S+L logo

The REAL Christmas Characters: The Shepherds

January 5, 2018
The Infancy Narratives in the gospels of Mathew and Luke are filled with rich symbolism. The Evangelists were Christians of the first century whose lives were dramatically changed after the death and resurrection of Jesus. It was their deep faith in Jesus and their concrete experience of the Christian community that informed the theology that permeates the Christmas story.
The Shepherds
Remember when Jesus said “the last will be first?” He might have been talking about people like the Shepherds in Luke’s infancy narrative. They were not the most highly respected folks in society. But they were at the top of Luke’s Christmas guest list. So, why did God send a choir of angels to announce the birth of Jesus to the shepherds? What made them so special?
Luke’s Gospel turns everything upside down: All the sinners, prostitutes, homeless and poor, have a privileged place in the story of Jesus. The Shepherds were roaming beatniks, trespassing on other people’s land with their sheep; social outcasts viewed with suspicion and contempt. But not by God. To God their marginalization made them VIPs to the most important birthday in history.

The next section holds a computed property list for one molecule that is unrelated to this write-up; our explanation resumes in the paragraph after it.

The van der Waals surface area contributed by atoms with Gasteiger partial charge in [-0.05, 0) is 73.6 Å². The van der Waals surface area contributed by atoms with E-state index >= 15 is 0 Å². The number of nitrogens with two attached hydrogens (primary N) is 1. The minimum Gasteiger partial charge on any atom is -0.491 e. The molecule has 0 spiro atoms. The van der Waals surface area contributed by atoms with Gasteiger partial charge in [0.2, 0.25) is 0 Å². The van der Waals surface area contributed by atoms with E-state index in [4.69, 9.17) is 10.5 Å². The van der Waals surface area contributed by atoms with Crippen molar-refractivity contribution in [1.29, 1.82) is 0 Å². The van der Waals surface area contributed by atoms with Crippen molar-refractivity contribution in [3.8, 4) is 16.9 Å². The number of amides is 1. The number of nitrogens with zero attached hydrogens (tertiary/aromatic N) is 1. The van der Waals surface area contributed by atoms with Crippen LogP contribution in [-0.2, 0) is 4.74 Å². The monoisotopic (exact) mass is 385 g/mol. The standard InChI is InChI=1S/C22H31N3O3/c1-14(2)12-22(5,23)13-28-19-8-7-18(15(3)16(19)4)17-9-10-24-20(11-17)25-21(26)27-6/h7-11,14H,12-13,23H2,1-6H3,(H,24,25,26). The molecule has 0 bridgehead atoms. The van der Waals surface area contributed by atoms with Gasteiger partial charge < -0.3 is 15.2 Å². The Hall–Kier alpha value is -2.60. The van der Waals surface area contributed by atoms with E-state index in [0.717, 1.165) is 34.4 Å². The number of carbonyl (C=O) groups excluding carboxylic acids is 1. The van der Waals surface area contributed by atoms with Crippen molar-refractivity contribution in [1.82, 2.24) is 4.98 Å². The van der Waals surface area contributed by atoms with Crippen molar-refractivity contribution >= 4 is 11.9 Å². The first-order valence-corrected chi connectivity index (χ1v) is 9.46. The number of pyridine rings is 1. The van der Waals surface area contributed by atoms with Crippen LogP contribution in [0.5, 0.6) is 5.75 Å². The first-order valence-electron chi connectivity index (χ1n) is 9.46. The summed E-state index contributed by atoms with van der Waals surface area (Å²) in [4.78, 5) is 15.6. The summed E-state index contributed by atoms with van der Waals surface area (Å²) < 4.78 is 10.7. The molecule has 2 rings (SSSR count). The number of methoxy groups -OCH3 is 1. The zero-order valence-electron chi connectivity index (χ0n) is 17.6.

The Shepherds in Luke’s Christmas story don’t make it warm and cuddly. They make it revolutionary. The Kingdom of God is the reverse of the societies we construct: the poor, the marginalized, the people without any power or privilege, like the shepherds, are closest to God. The only way we can be close to God at Christmas, according to Luke, is to be close to people like the Shepherds.
“One will never understand the infancy narratives without first being convinced that all Gospel material has been colored by the faith and experience of the church of the first century.”
Fr. Raymond Brown, SS, "An Adult Christ at Christmas"

Related posts

Know That He Is Near, at the Gates
Read this reflection from Fr. Thomas Rosica, CSB, on the Gospel reading about the end times, for the 33rd Sunday in Ordinary Time. ...read more
Two Mighty and Courageous Widows
Two stories of remarkable widows force us to reexamine our understanding of the poor and poverty, and to look at our own ways of being generous with others. ...read more
Love of God and loving kindness towards one’s neighbour
Thirty-first Sunday in Ordinary Time – November 4, 2018 Today’s first reading from the Book of Deuteronomy (6:2-6) and the section from Mark’s Gospel (12:28-34) contain the fundamental prayer of ...read more
Master, I Want to See!
Thirtieth Sunday in Ordinary Time, Year B – October 28th, 2018 Mark’s healing stories of the blind man of Bethsaida (8:22-26) and the healing of Bartimaeus, the blind man on the road to Je ...read more
Christ and the Priesthood
Twenty-ninth Sunday in Ordinary Time, Year B – October 21st, 2018 The readings for the 29th Sunday in Ordinary Time of Cycle B invite us to prayerfully consider the priesthood and priestly minis ...read more